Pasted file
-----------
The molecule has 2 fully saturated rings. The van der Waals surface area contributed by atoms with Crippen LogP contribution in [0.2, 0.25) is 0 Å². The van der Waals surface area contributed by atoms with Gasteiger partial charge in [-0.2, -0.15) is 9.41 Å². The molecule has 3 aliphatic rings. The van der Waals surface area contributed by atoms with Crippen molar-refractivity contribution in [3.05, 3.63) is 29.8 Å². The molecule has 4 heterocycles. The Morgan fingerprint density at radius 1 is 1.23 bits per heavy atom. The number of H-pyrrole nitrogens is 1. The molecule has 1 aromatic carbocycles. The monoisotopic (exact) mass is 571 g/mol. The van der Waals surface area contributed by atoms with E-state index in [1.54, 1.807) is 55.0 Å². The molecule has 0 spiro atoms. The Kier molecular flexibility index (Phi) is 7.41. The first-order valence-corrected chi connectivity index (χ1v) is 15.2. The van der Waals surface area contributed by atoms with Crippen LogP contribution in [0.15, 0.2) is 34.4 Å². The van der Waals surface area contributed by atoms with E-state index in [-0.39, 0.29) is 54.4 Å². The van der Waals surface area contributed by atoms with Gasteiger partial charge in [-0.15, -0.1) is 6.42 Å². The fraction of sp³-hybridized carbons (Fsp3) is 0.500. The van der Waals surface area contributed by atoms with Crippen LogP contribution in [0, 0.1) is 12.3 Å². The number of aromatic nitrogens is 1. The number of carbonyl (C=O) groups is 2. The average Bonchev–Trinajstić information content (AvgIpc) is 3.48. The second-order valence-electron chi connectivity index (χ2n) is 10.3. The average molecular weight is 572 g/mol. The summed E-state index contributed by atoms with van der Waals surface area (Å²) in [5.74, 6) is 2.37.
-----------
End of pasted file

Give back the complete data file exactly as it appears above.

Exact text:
The molecule has 2 fully saturated rings. The van der Waals surface area contributed by atoms with Crippen LogP contribution in [0.2, 0.25) is 0 Å². The van der Waals surface area contributed by atoms with Gasteiger partial charge in [-0.2, -0.15) is 9.41 Å². The molecule has 3 aliphatic rings. The van der Waals surface area contributed by atoms with Crippen molar-refractivity contribution in [3.05, 3.63) is 29.8 Å². The molecule has 4 heterocycles. The Morgan fingerprint density at radius 1 is 1.23 bits per heavy atom. The number of H-pyrrole nitrogens is 1. The molecule has 1 aromatic carbocycles. The monoisotopic (exact) mass is 571 g/mol. The van der Waals surface area contributed by atoms with E-state index in [1.54, 1.807) is 55.0 Å². The molecule has 0 spiro atoms. The Kier molecular flexibility index (Phi) is 7.41. The first-order valence-corrected chi connectivity index (χ1v) is 15.2. The van der Waals surface area contributed by atoms with Crippen LogP contribution in [0.15, 0.2) is 34.4 Å². The van der Waals surface area contributed by atoms with E-state index in [-0.39, 0.29) is 54.4 Å². The van der Waals surface area contributed by atoms with Gasteiger partial charge in [-0.15, -0.1) is 6.42 Å². The fraction of sp³-hybridized carbons (Fsp3) is 0.500. The van der Waals surface area contributed by atoms with Crippen LogP contribution in [0, 0.1) is 12.3 Å². The number of aromatic nitrogens is 1. The number of carbonyl (C=O) groups is 2. The average Bonchev–Trinajstić information content (AvgIpc) is 3.48. The second-order valence-electron chi connectivity index (χ2n) is 10.3. The average molecular weight is 572 g/mol. The summed E-state index contributed by atoms with van der Waals surface area (Å²) in [5.74, 6) is 2.37.